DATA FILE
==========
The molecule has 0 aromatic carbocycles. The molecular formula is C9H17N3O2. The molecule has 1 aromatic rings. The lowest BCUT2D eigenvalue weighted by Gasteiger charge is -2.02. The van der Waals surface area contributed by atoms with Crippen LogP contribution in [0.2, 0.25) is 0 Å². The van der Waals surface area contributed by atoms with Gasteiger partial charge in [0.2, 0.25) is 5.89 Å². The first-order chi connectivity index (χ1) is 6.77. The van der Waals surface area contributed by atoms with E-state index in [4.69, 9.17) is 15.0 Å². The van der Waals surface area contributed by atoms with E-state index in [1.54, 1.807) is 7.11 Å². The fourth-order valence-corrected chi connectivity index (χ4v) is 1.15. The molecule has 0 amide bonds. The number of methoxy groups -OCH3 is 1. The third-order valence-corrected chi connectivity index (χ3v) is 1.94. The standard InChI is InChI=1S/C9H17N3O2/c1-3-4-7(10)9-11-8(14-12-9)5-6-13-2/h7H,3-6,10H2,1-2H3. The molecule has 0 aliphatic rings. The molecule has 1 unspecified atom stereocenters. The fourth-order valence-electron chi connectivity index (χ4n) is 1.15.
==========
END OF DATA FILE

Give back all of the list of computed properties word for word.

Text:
The molecule has 0 aromatic carbocycles. The molecular formula is C9H17N3O2. The molecule has 1 aromatic rings. The lowest BCUT2D eigenvalue weighted by Gasteiger charge is -2.02. The van der Waals surface area contributed by atoms with Crippen LogP contribution in [0.2, 0.25) is 0 Å². The van der Waals surface area contributed by atoms with Gasteiger partial charge in [0.2, 0.25) is 5.89 Å². The first-order chi connectivity index (χ1) is 6.77. The van der Waals surface area contributed by atoms with E-state index in [4.69, 9.17) is 15.0 Å². The van der Waals surface area contributed by atoms with E-state index in [1.54, 1.807) is 7.11 Å². The fourth-order valence-corrected chi connectivity index (χ4v) is 1.15. The molecule has 0 amide bonds. The number of methoxy groups -OCH3 is 1. The third-order valence-corrected chi connectivity index (χ3v) is 1.94. The standard InChI is InChI=1S/C9H17N3O2/c1-3-4-7(10)9-11-8(14-12-9)5-6-13-2/h7H,3-6,10H2,1-2H3. The molecule has 0 aliphatic rings. The molecule has 1 unspecified atom stereocenters. The fourth-order valence-electron chi connectivity index (χ4n) is 1.15.